Importance: Spontaneous coronary artery dissection (SCAD) has been associated with fibromuscular dysplasia (FMD) and other extracoronary arterial abnormalities. However, the prevalence, severity, and clinical relevance of these abnormalities remain unclear. Objective: To assess the prevalence and spectrum of FMD and other extracoronary arterial abnormalities in patients with SCAD vs controls. Design, setting, and participants: This case series included 173 patients with angiographically confirmed SCAD enrolled between January 1, 2015, and December 31, 2019. Imaging of extracoronary arterial beds was performed by magnetic resonance angiography (MRA). Forty-one healthy individuals were recruited to serve as controls for blinded interpretation of MRA findings. Patients were recruited from the UK national SCAD registry, which enrolls throughout the UK by referral from the primary care physician or patient self-referral through an online portal. Participants attended the national SCAD referral center for assessment and MRA. Exposures: Both patients with SCAD and healthy controls underwent head-to-pelvis MRA (median time between SCAD event and MRA, 1 [IQR, 1-3] year). Main outcome and measures: The diagnosis of FMD, arterial dissections, and aneurysms was established according to the International FMD Consensus. Arterial tortuosity was assessed both qualitatively (presence or absence of an S curve) and quantitatively (number of curves ≥45%; tortuosity index). Results: Of the 173 patients with SCAD, 167 were women (96.5%); mean (SD) age at diagnosis was 44.5 (7.9) years. The prevalence of FMD was 31.8% (55 patients); 16 patients (29.1% of patients with FMD) had involvement of multiple vascular beds. Thirteen patients (7.5%) had extracoronary aneurysms and 3 patients (1.7%) had dissections. The prevalence and degree of arterial tortuosity were similar in patients and controls. In 43 patients imaged with both computed tomographic angiography and MRA, the identification of clinically significant remote arteriopathies was similar. Over a median 5-year follow-up, there were 2 noncardiovascular-associated deaths and 35 recurrent myocardial infarctions, but there were no primary extracoronary vascular events. Conclusions and relevance: In this case series with blinded analysis of patients with SCAD, severe multivessel FMD, aneurysms, and dissections were infrequent. The findings of this study suggest that, although brain-to-pelvis imaging allows detection of remote arteriopathies that may require follow-up, extracoronary vascular events appear to be rare.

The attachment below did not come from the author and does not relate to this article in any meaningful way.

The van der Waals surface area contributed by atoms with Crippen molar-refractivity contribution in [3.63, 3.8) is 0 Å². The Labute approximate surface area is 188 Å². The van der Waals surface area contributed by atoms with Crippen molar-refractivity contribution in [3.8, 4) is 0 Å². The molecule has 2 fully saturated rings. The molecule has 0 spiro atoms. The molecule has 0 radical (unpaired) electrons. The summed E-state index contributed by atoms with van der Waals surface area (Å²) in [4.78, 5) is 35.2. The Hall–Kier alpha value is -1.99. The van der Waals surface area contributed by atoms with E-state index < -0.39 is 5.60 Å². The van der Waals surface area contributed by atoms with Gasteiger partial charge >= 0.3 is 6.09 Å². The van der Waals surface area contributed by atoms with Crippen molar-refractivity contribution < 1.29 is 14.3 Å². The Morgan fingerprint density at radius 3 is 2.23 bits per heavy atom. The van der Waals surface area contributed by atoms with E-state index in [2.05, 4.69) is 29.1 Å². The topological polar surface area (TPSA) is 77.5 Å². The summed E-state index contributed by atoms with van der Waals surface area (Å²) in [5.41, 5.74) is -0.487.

• Association between frailty and C-terminal agrin fragment with 3-month mortality following ST-elevation myocardial infarction

    Banerjee, Jay (2022)
    The objective of this study was to evaluate the association between frailty, evaluated by the Clinical Frailty Scale (CFS) and FRAIL scale, and C-terminal agrin fragment (CAF) levels with 3-month mortality following ST-segment elevation myocardial infarction (STEMI). This was a prospective observational study that included patients over the age of 18 years with STEMI admitted to the coronary intensive care unit. Within 48 h of admission, the CFS and FRAIL scale were applied and blood samples collected for serum CAF evaluation. Patients were followed for 3 months after hospital discharge, and mortality was recorded. One hundred and eleven patients were included; mean age was 62.3 ± 12.4 years, 61.3% were male and 11.7% died during the 3 months of follow-up. According to the CFS, 79.3% of the patients were classified as not frail, 12.6% as pre-frail and 8.1% as frail. According to the FRAIL scale, 31.5% of the patients were classified as not frail, 53.2% as pre-frail and 15.3% as frail. In univariate analysis, the CFS but not FRAIL scale was associated with mortality. In multiple logistic regression analysis, pre-frail/frail according to CFS (odds ratio [OR]: 6.118; CI 95%: 1.344-27.848; p = 0.019) and CAF levels (OR: 0.943; CI 95%: 0.896-0.992; p = 0.024) were associated with increased 3-month mortality. In a sub-analysis of 53 patients ≥65 years, CFS and CAF levels were associated with 3-month mortality. In conclusion, CAF levels and frailty determined by the CFS were associated with 3-month mortality after STEMI in the general and older population.
  • Outcomes following PCI in CABG candidates during the COVID-19 pandemic: The prospective multicentre UK-ReVasc registry

    Kite, Thomas; Ladwiniec, Andrew; Siddique, Laraib; Gershlick, Anthony (2022)